(Vatican Radio) Vatican Radio’s Chris Altieri has written a book exploring the intellectual milieu of the founding generation of the United States, and tracing the peculiar way of thinking that was present in that generation through the history of the country. The Soul of a Nation: America as a Tradition of Inquiry and Nationhood (236 pages, Wipf & Stock Publishers, 2015) is an original, painstakingly non-polemical look on perennial themes, including vexing public questions such as the nature of marriage and the limits of government. The book introduces general readers to some little-known giants of 20th century intellectual life, making their work accessible by weaving discussion of their thought into and through iconic cultural figures and artifacts.
We spoke with the author, asking him who he thinks should read this book? “I think political philosophers in general can and should engage with it – even if only to tell me that I’m all wet,” Altieri said. “I take some pretty big swings at some tough nuts here, standing traditional readings of [third president and principal draftsman of the Declaration of Independence] Thomas Jefferson on their head, to name one,” he continued, “and I tackle some of the last century’s – and this century’s too – intellectual A-listers, and I think I do so in a fun and engaging way. I also spend a great deal of time with well-known and easily recognizable cultural figures and artifacts, like baseball, Hollywood films, and of course the founding documents of the United States. Any reader willing to take the time to wade through the more difficult, technical parts – of which there are a few, but not too deep or miry – will be glad for having done so.”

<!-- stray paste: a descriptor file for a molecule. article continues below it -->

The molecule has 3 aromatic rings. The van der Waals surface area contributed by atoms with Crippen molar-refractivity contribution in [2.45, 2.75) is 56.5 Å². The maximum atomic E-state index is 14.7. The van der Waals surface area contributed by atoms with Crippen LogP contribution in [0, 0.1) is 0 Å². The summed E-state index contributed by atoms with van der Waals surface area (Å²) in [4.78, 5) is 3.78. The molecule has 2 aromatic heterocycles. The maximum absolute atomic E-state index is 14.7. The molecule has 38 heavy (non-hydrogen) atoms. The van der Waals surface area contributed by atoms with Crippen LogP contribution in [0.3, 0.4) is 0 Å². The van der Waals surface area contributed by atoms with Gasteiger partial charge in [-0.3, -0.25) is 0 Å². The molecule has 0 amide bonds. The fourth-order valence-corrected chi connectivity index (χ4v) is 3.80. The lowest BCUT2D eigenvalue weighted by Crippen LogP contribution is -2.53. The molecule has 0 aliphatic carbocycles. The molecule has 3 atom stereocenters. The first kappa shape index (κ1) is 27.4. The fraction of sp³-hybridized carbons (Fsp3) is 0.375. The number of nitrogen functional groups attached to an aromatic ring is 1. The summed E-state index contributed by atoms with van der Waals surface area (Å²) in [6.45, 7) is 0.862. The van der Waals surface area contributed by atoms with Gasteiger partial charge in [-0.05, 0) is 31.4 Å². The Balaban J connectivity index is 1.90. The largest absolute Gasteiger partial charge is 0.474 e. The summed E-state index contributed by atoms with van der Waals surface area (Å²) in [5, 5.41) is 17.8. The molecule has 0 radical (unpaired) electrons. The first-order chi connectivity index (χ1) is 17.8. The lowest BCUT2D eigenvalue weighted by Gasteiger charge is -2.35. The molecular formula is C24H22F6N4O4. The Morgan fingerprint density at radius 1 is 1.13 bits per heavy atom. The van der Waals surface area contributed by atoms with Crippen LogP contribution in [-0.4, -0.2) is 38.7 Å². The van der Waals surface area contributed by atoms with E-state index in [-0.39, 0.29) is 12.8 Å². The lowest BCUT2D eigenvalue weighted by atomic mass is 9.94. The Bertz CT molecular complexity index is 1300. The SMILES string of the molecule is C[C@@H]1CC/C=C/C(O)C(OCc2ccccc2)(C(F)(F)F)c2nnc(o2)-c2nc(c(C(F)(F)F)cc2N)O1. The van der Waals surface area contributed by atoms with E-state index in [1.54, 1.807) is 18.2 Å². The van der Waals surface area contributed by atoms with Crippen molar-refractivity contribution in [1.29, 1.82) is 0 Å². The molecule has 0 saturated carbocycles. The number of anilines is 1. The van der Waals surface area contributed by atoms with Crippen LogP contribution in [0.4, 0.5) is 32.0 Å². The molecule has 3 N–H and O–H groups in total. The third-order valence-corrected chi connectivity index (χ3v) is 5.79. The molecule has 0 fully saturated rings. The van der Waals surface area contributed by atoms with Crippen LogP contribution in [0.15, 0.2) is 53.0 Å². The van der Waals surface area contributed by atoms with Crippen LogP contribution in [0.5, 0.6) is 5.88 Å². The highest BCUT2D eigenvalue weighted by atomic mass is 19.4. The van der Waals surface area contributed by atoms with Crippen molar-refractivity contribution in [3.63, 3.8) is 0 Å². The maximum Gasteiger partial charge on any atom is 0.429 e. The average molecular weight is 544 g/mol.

Click below to hear Charles Collins’ extended conversation with colleague and author, Chris Altieri
What was the most challenging part of writing the book? “First, that I had to explain and ‘sell’ America to an audience of professional European academics. The book is essentially my PhD dissertation, which I did at the Pontifical Gregorian University. That part of the project consisted primarily in developing a constant awareness of my own, and my audience’s often uncritically accepted and even unconsciously operative presuppositions about a whole host of things. Then, I was constantly being made aware of what America ‘looks like’ from the outside, and I started developing the idea that I would have to do justice to that perception – to take it seriously, as though there really was something my European friends and colleagues could see, that I couldn’t – and then I had to ‘translate’ that perspective into something that would be intelligible from within and from without.”
Asked what he would like readers to take away from this book, Altieri said, “The first,” he said, “is that professionals – professional academics – realize that we have to be more aware of how our history works on us in the present; second, I like to think that the book goes some way to showing the real depth and richness of American popular culture – there’s a great deal more to American popular culture than most of us realize, if only we might learn how to inhabit that culture. I would add that the caveat about there being more to popular culture than many professional academics and ‘high culture’ devotees tend to realize, is one that cuts the other way, as well: general readers should know that there is serious thinking and serious living – if I can put it that way – going on in professional academic life, and having an awareness of that, an appreciation for it, ought not automatically impugn one’s ‘street cred’ – and finally, I hope folks come away from this book wanting more from where it came from!”